- plan to reuse the results from the previous steps and iterations in the following steps and document key decisions.
If different steps are executed by different teams ensure sharing of the information.
In reality things rarely go according to plan but since you have it, you can adjust estimations, foresee consequences and proceed. Do not forget to communicate the plan adjustments and consequences to the project team and stakeholders.
Do not forget to communicate.
A good project goal helps you to stay focused, choose a right design alternative, verify implementation and convince stakeholders on the choice of alternative.
A good goal is a SMART: Specific, Measurable, Actionable, Relevant and Trackable.
A specific UX goal focuses on:
- a human activity which the designed system supports,
- people, or users who perform this activity,
- a level of support which the system must provide,
- a form of solution.
A specific UX goal can be written as a single sentence “elevator-speech” form
(credits to Suleman Shahid from Tilburg University (the Netherlands)
design a <form of solution> that helps <people>
to perform a <human activity> with a provided <level of support>
“Create a web-portal that helps solo UX designers, startupers and project managers to define relevant steps and a scope of UX design in their project that is easy to apply in everyday work”.
A measurable UX goal defines UX metrics that are used as benchmark and for future design evaluation.
Those metrics could be taken from the problem statement above:
- human activity gives you a hint about this activity success criteria,
- level of support defines measures.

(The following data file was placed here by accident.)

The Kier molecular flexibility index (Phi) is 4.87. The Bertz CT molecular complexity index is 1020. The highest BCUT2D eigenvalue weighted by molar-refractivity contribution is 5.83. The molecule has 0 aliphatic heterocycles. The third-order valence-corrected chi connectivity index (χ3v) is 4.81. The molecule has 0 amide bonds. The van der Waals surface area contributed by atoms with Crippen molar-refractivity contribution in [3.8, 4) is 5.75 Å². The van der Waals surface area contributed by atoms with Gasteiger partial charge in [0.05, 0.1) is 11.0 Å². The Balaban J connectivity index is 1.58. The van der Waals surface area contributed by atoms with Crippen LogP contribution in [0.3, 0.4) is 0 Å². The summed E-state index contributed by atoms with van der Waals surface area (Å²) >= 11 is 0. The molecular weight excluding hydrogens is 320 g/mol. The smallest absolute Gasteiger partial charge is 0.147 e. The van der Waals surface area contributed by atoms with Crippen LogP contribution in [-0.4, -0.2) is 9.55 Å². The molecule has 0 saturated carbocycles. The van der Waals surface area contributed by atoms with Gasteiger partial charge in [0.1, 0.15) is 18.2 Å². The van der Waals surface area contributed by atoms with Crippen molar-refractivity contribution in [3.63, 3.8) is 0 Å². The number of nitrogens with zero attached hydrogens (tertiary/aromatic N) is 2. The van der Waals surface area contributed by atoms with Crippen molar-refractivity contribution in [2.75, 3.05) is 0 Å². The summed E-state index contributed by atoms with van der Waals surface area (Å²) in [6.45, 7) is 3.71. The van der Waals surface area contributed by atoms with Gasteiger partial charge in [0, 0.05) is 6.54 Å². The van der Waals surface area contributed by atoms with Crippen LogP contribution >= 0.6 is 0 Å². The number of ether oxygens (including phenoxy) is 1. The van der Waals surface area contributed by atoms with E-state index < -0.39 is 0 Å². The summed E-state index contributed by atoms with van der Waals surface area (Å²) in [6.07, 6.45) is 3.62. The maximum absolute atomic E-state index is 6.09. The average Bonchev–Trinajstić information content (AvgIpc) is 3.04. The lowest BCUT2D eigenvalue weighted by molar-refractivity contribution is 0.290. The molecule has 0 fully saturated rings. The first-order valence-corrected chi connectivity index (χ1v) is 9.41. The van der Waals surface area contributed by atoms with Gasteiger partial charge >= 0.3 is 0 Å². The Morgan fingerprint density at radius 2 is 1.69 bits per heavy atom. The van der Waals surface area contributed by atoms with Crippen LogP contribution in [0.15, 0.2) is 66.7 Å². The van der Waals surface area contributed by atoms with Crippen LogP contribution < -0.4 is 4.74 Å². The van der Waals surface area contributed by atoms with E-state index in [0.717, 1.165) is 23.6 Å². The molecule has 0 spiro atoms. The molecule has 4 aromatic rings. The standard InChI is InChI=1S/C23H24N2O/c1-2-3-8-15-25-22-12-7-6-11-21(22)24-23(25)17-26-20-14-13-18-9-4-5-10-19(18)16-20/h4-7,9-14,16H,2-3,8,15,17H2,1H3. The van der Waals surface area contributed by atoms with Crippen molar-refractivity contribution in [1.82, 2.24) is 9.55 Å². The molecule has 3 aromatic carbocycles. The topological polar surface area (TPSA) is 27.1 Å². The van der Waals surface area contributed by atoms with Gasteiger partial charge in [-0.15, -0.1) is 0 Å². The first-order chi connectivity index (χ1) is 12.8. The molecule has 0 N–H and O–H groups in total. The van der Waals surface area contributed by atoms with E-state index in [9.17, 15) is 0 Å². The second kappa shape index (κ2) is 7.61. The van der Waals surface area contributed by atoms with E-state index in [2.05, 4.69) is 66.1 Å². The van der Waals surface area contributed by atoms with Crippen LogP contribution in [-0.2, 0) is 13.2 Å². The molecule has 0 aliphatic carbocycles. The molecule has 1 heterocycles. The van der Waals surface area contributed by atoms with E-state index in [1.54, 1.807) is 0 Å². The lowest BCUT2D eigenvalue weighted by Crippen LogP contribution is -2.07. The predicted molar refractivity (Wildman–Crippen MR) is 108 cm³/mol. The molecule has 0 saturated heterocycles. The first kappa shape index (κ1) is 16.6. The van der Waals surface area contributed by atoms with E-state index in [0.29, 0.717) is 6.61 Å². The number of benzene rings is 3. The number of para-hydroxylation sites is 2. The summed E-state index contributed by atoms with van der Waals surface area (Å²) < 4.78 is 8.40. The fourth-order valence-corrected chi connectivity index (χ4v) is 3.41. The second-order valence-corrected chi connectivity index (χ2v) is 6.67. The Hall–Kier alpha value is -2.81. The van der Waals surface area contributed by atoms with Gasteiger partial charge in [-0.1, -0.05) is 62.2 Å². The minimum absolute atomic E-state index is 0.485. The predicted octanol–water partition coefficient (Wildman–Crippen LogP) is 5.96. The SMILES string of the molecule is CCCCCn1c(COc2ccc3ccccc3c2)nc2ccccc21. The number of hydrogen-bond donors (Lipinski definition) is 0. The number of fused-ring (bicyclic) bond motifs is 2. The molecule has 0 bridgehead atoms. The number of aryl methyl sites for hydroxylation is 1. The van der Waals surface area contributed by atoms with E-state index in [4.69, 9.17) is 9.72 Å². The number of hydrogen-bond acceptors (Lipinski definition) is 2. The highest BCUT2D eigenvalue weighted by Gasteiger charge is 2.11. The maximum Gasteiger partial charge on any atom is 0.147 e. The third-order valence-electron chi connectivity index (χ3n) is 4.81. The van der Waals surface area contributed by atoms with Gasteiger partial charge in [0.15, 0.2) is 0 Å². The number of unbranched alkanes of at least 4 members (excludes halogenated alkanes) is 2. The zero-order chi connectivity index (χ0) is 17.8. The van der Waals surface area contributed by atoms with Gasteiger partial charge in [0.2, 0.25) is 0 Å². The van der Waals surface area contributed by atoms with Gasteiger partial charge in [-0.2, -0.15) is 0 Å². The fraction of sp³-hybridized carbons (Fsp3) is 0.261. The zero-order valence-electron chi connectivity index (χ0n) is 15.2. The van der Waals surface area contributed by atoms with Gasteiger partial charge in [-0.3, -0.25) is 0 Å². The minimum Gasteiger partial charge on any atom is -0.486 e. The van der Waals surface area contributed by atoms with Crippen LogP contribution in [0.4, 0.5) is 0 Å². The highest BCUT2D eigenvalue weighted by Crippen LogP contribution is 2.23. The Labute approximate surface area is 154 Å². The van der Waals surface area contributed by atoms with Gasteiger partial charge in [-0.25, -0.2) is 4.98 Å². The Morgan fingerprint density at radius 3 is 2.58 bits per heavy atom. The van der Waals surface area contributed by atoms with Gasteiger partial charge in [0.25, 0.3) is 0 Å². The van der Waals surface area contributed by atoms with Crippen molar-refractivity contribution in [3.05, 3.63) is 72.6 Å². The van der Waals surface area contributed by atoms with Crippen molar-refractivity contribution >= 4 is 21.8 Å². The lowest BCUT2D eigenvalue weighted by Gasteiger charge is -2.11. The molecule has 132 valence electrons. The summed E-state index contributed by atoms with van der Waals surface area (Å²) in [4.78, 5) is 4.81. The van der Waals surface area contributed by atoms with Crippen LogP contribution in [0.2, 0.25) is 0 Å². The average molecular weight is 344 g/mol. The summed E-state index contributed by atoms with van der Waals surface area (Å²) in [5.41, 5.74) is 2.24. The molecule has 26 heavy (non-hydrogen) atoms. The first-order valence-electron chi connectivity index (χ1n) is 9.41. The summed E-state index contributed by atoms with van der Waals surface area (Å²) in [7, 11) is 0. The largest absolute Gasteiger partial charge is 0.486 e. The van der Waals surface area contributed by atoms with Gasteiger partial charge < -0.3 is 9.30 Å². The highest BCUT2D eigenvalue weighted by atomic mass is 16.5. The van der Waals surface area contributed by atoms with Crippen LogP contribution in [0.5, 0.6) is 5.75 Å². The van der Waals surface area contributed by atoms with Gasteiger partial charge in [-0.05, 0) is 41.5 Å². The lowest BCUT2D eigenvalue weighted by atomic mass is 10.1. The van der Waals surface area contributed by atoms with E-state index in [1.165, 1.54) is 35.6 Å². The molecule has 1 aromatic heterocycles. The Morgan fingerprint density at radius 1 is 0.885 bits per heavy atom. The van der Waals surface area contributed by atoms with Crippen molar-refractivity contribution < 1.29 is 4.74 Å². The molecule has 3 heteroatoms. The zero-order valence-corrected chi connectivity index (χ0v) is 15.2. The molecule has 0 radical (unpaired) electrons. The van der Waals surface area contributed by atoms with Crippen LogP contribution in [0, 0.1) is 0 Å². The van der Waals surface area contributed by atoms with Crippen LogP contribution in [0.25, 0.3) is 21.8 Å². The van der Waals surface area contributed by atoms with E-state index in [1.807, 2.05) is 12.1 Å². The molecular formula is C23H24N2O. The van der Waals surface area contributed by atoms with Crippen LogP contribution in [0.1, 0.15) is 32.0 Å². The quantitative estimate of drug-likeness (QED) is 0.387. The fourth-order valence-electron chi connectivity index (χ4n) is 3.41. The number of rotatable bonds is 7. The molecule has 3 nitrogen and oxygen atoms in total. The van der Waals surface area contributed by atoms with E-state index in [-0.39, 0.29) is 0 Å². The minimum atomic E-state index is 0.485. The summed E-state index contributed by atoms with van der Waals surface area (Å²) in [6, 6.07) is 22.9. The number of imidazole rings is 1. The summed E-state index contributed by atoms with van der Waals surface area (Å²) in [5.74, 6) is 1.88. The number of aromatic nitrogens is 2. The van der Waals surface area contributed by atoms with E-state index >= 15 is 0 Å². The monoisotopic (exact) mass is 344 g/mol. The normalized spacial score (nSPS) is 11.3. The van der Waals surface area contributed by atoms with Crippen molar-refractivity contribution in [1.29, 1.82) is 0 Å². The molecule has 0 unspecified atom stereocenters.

An actionable UX goal gives you a hint where to start:
- a form of solution + human activity = benchmark area
- form of solution = work outline
- UX metrics = evaluation criteria
A relevant UX goal keeps you in focus. The relevance of product secondary features should be questioned trough the project. It could happen that the results of evaluations and chosen metrics show a good progress, but users and your designers fillings tell you the opposite. It is a moment to stop and revise.
A trackable UX goal allows you to see the progress though iterations and suggests the right direction at a specific stage.
UX design could be a complex set of activities in several dimensions:
In different projects you can work on one or several of those dimensions simultaneously. And while performing those activities you have to consider how the created design influences users’ emotions, feeling, cognition… the product aims to invoke.
When you start the project, you have to talk to project members in order to get essential information to create a good design.
If you have to give results of your work to someone to proceed, make sure you brief properly: not only share screens and reports but explaining the reasoning behind your design solutions.
Do your best to stay informed on implementation progress and be present when developers decide what to scarify in order to deliver the product on time.
Also just be a nice person and a good team player. Smile, feed developers with candy. It makes communication easier.